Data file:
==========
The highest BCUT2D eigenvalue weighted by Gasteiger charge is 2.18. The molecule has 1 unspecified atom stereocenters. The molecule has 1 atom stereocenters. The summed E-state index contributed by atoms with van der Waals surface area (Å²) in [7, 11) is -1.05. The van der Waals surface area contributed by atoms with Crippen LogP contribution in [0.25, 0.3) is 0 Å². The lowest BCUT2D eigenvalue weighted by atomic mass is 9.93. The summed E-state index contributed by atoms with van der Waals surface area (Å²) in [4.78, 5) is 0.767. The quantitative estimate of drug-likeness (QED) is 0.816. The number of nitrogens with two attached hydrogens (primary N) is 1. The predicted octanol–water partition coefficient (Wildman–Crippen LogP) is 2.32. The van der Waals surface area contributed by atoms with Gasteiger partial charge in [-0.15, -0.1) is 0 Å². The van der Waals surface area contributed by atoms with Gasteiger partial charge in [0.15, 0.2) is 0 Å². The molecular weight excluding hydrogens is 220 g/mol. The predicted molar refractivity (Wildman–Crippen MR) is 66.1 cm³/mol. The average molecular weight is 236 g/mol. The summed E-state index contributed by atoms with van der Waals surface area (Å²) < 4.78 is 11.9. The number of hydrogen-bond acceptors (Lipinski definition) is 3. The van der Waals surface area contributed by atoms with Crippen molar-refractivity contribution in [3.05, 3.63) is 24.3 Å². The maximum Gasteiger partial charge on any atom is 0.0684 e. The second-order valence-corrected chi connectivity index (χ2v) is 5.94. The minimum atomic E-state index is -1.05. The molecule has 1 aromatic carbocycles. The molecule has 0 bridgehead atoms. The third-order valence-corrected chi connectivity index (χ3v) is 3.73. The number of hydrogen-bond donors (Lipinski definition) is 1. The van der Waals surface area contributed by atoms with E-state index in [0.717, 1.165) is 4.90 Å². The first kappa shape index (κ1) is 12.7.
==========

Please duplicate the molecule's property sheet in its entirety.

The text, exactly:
The highest BCUT2D eigenvalue weighted by Gasteiger charge is 2.18. The molecule has 1 unspecified atom stereocenters. The molecule has 1 atom stereocenters. The summed E-state index contributed by atoms with van der Waals surface area (Å²) in [7, 11) is -1.05. The van der Waals surface area contributed by atoms with Crippen LogP contribution in [0.25, 0.3) is 0 Å². The lowest BCUT2D eigenvalue weighted by atomic mass is 9.93. The summed E-state index contributed by atoms with van der Waals surface area (Å²) in [4.78, 5) is 0.767. The quantitative estimate of drug-likeness (QED) is 0.816. The number of nitrogens with two attached hydrogens (primary N) is 1. The predicted octanol–water partition coefficient (Wildman–Crippen LogP) is 2.32. The van der Waals surface area contributed by atoms with Gasteiger partial charge in [-0.15, -0.1) is 0 Å². The van der Waals surface area contributed by atoms with Gasteiger partial charge in [0.15, 0.2) is 0 Å². The molecular weight excluding hydrogens is 220 g/mol. The predicted molar refractivity (Wildman–Crippen MR) is 66.1 cm³/mol. The average molecular weight is 236 g/mol. The summed E-state index contributed by atoms with van der Waals surface area (Å²) < 4.78 is 11.9. The number of hydrogen-bond acceptors (Lipinski definition) is 3. The van der Waals surface area contributed by atoms with Crippen molar-refractivity contribution in [3.05, 3.63) is 24.3 Å². The maximum Gasteiger partial charge on any atom is 0.0684 e. The second-order valence-corrected chi connectivity index (χ2v) is 5.94. The minimum atomic E-state index is -1.05. The molecule has 1 aromatic carbocycles. The molecule has 0 bridgehead atoms. The third-order valence-corrected chi connectivity index (χ3v) is 3.73. The number of hydrogen-bond donors (Lipinski definition) is 1. The van der Waals surface area contributed by atoms with E-state index in [0.717, 1.165) is 4.90 Å². The first kappa shape index (κ1) is 12.7.